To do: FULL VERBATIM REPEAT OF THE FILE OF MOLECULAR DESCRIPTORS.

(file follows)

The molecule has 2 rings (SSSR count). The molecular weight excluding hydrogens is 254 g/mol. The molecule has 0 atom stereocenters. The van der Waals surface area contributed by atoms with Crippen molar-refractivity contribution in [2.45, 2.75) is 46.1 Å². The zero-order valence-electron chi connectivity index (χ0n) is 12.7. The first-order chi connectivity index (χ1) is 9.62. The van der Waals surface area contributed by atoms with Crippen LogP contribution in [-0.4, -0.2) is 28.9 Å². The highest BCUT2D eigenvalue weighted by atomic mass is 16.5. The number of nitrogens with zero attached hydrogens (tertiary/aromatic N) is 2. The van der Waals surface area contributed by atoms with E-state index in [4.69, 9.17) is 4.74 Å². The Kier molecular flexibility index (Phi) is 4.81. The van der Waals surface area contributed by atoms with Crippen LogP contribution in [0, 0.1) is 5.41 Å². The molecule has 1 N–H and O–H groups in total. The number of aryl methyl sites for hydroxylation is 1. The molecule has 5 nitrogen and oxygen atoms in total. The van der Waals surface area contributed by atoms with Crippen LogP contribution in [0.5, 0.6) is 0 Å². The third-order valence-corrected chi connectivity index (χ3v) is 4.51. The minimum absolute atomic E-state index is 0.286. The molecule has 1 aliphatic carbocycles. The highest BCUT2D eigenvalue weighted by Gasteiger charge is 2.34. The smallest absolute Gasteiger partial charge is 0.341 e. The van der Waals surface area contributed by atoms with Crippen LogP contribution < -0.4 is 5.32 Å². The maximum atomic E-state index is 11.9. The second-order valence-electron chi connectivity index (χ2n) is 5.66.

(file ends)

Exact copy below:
The molecule has 2 rings (SSSR count). The molecular weight excluding hydrogens is 254 g/mol. The molecule has 0 atom stereocenters. The van der Waals surface area contributed by atoms with Crippen molar-refractivity contribution in [2.45, 2.75) is 46.1 Å². The zero-order valence-electron chi connectivity index (χ0n) is 12.7. The first-order chi connectivity index (χ1) is 9.62. The van der Waals surface area contributed by atoms with Crippen LogP contribution in [-0.4, -0.2) is 28.9 Å². The highest BCUT2D eigenvalue weighted by atomic mass is 16.5. The number of nitrogens with zero attached hydrogens (tertiary/aromatic N) is 2. The van der Waals surface area contributed by atoms with E-state index in [4.69, 9.17) is 4.74 Å². The Kier molecular flexibility index (Phi) is 4.81. The van der Waals surface area contributed by atoms with Crippen LogP contribution in [0, 0.1) is 5.41 Å². The molecule has 1 N–H and O–H groups in total. The number of aryl methyl sites for hydroxylation is 1. The molecule has 5 nitrogen and oxygen atoms in total. The van der Waals surface area contributed by atoms with Crippen LogP contribution in [0.5, 0.6) is 0 Å². The third-order valence-corrected chi connectivity index (χ3v) is 4.51. The minimum absolute atomic E-state index is 0.286. The molecule has 1 aliphatic carbocycles. The highest BCUT2D eigenvalue weighted by Gasteiger charge is 2.34. The smallest absolute Gasteiger partial charge is 0.341 e. The van der Waals surface area contributed by atoms with Crippen LogP contribution < -0.4 is 5.32 Å². The maximum atomic E-state index is 11.9. The second-order valence-electron chi connectivity index (χ2n) is 5.66.